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‘The Good Place’ Team Talks Importance of Planning Season 3’s Midseason Finale ‘To The Millimeter’

SPOILER ALERT: Do not read if you have not yet watched “Janet(s),” the Season 3 midseason finale of “The Good Place.”

The Good Place” creator Michael Schur and his team of writers and producers first got the idea for an episode that would feature star D’Arcy Carden in multiple roles all interacting with each other in the same scene at the end of the second season of the NBC afterlife comedy. It started with wanting to see Carden’s character, Janet, taking “everyone into her void and they’re all versions of her,” Schur says, but over time evolved a bit so that the series could tie some of the bigger philosophical points for which it has become known to the unique visuals. And it was BBC America’s “Orphan Black” that gave Schur confidence they could pull off such a complicated technical feat.

“‘Orphan Black’ did it like 1000 times,” Schur says. “That’s what I kept thinking of — that scene in ‘Orphan Black’ where the clones finally meet each other and Tatiana [Maslany] was just handing herself things and talking to herself and had her arm around herself.”

“The Good Place” matched “Orphan Black” for its creative shot style and number of versions of Janet in the aptly titled “Janet(s),” the Season 3 midseason finale episode. Carden had to perform six versions of Janet, including “original” Janet, a “neutral” version encountered at the accounting office and one version that was each of the four human characters in Janet form. The majority of the episode, therefore, was Carden acting against a pole or a stand-in in a wig, with the visual effects team, led by David Niednagel, digitally inserting a different version of her into the scene during post production. Everything had to be choreographed “to the millimeter,” says Schur.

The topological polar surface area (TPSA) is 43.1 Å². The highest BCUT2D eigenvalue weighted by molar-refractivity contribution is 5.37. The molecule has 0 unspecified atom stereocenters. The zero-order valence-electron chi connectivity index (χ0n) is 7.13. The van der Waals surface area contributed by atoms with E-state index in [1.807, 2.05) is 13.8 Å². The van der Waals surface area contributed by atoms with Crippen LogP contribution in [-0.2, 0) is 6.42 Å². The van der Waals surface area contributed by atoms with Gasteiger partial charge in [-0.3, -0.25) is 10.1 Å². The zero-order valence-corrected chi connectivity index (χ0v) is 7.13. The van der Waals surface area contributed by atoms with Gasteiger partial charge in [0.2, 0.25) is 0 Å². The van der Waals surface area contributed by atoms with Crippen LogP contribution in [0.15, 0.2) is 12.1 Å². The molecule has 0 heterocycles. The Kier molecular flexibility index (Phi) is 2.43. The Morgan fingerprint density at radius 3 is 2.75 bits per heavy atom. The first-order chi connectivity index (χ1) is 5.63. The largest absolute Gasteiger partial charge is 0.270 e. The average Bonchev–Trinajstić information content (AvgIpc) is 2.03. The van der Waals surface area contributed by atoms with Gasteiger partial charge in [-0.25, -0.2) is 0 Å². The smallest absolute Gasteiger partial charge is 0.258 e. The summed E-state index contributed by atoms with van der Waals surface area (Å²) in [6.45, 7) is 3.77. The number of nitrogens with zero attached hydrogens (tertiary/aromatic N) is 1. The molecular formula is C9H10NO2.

But since Schur and his team had the idea for the episode so early on, they were able to flesh out the script, with a little help from philosophical advisors Todd May and Pamela Hieronymi, early, as well.

“This episode is a perfect use of them because we had this idea that we liked, which was six Janets basically…but we were sort of like, ‘To what end?’ If it’s just that, then it’s sort of gimmicky and it doesn’t feel that interesting and will wear thin,” Schur says, noting they asked for help with “philosophical perceptions of the self,” which is what helped spur the idea that Eleanor’s (Kristen Bell) “sense of self would crumble” in the episode, ultimately threatening the integrity of Janet.